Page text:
INTERVIEW: Extreme Improv XStreamed World Championship

This month is there is a very special event taking place on the internet – London based troupe Extreme Improv are hosting the first ever Extreme Improv XStreamed World Championship. I caught up with David to find out all about this exciting competition.

Hello there tell us a little bit about Extreme Improv!

Certainly! Extreme Improv produce shows that have performed all over the UK and across the world from the US, to Japan, and all over Europe. Our shows are primarily competitive short form improv, but we started out doing long form and have done scripted sketch comedy and stand up shows as well.

As well as live shows, we also run the Extreme Improv Podcast Network which host several podcasts on improv and pop culture subjects. In the last year we’ve also produced several video series, and due to lockdown have moved to doing multiple live streaming virtual shows each week. Also during lockdown, I have written and published the Extreme Improv Big Book of Improv Games, which is the first book we have published.

Tell us all about the Extreme Improv XStreamed World Championship

The Extreme Improv XStreamed World Championship is the virtual improv festival which we will be hosting during August 2020. It will feature shows and acts (both improv and some non improv), improv jams, workshops, podcasts and much more. These will come from both Extreme Improv, and many guest companies and performers. The headlining event in the festival will be the titular World Championship, which will be a multi night tournament from August 10th to August 16th. There will be quarter and semi-finals where solo performers will progress through to the grand finale to crown the 2020 Extreme Improv XStreamed World Champion.

How did the idea of the festival come about?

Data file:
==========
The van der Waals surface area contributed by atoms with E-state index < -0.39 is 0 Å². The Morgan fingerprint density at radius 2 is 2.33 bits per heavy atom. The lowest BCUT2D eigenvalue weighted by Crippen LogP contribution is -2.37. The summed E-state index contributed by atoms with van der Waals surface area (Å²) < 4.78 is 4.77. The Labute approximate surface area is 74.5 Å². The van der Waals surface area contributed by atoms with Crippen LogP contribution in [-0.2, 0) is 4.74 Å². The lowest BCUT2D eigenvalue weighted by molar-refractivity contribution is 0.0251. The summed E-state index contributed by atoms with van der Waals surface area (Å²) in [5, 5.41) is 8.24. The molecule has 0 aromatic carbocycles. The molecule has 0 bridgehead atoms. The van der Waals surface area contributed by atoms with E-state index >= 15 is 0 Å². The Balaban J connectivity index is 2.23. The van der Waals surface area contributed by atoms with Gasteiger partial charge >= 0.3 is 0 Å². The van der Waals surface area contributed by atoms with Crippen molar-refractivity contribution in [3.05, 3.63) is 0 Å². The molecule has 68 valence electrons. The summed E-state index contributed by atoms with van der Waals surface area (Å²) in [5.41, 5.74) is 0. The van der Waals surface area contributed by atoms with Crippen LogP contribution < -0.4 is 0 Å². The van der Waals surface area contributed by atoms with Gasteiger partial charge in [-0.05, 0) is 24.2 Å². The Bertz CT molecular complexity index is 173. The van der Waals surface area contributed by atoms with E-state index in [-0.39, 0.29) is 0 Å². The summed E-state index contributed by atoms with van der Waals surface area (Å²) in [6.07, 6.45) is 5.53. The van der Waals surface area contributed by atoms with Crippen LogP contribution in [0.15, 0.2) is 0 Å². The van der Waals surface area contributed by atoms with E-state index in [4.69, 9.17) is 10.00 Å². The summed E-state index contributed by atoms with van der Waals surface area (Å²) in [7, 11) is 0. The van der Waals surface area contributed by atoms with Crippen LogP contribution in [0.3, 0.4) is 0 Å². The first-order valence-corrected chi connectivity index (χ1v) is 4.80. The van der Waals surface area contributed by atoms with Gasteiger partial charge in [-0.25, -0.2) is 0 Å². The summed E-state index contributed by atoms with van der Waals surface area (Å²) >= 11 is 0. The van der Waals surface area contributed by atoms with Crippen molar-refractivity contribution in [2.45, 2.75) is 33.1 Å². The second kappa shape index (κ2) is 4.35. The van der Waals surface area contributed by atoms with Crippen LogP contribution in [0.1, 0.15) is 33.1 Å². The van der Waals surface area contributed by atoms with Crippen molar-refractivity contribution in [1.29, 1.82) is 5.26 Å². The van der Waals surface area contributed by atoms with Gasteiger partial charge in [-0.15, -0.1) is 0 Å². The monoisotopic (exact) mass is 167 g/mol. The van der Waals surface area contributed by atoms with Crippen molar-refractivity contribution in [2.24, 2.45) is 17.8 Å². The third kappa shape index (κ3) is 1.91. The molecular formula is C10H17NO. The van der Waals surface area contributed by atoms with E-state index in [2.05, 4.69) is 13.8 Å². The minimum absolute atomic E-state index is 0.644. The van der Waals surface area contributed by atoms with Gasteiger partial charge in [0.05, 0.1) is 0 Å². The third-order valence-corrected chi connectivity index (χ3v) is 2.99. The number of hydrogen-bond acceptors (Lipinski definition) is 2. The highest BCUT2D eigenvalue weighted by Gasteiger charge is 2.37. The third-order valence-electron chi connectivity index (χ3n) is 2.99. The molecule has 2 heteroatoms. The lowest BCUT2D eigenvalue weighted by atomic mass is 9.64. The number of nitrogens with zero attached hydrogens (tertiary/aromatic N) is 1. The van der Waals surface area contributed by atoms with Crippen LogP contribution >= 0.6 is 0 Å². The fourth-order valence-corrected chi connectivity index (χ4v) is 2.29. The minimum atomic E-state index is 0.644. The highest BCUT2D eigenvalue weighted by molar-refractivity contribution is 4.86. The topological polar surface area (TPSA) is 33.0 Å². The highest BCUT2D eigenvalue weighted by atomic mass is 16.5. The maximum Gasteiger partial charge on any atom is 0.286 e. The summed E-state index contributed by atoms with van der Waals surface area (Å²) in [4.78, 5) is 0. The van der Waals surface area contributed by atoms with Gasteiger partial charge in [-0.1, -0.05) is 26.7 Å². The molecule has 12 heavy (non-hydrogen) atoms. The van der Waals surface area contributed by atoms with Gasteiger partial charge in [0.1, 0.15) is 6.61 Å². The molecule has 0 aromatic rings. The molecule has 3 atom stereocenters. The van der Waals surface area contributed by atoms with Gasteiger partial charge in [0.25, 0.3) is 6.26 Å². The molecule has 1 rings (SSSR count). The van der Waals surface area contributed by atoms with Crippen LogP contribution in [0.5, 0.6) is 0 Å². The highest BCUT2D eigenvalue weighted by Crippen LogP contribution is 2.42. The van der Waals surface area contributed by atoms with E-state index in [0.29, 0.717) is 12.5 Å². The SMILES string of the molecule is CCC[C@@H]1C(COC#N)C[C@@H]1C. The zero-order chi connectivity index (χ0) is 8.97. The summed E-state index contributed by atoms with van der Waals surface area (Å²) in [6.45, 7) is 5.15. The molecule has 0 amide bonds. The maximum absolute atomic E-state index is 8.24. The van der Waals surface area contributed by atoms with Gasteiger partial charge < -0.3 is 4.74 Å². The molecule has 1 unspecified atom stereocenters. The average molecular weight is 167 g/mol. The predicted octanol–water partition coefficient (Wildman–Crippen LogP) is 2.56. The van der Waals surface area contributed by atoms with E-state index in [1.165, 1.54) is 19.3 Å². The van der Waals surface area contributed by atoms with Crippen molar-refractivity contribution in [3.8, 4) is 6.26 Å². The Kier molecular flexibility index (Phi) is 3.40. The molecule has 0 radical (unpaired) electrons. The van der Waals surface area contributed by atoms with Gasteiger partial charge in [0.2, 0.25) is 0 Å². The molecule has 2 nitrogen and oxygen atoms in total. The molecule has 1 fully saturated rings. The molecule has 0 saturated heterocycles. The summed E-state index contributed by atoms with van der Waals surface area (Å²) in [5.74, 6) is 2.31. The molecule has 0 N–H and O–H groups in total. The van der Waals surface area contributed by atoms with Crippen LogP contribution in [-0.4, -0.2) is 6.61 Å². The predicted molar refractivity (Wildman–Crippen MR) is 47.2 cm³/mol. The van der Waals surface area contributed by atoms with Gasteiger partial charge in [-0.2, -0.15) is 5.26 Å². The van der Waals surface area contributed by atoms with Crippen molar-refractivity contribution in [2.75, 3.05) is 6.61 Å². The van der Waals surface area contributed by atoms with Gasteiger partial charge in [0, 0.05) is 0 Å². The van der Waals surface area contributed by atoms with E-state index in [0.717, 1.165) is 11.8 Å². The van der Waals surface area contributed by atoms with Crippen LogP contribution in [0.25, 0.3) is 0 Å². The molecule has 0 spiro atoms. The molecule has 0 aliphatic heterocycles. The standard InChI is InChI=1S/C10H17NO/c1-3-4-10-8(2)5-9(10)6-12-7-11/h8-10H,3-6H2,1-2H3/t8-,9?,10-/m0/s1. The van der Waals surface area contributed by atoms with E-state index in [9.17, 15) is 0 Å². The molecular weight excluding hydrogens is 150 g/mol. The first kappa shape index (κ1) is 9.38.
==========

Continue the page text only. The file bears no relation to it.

At the end of 2019 I had announced that we’d be running a UK Championship, which itself was going to be a mini festival with workshops, guest acts and a multi night tournament. Of course, the plan for this was for it to take place in real life in London theatres, but that was before the pandemic put normal life on hold. Literally the week that lockdown began I had been emailing venues to accommodate the UK Championship, but it was not to be for this year.

Lockdown began in the UK on March 16th, and I was able to put together the first Extreme Improv XStreamed virtual show by March 23rd. It was a way to keep going, and we’ve now done well over 60 virtual shows since then. About May time I saw that the UK Championship wasn’t going to be an option in real life this year, so decided to host it as a bigger event online and upgrade it to a World Championship to reflect that we were already having regular players from all over Europe, the United States, Asia and beyond.

What times does it run throughout the day?

The will be events and activities happening at various times throughout the day (and even a few at night) Mostly there will be shows in the evening (UK Time), but we have all kinds of content happening throughout the entire month of August. The full line up is being confirmed at the time of writing and we’ll announce it all by the end of this week, so depending on when you read this I’d recommend you check out www.extremeimprov.co.uk to see what show will be on when.

How much does it cost , what platform etc?

The shows will be available to watch and interact with on Extreme Improv’s YouTube, Facebook, Twitch and Twitter pages, and we’ll also have behind the scenes and other fun content on Instagram and Twitter.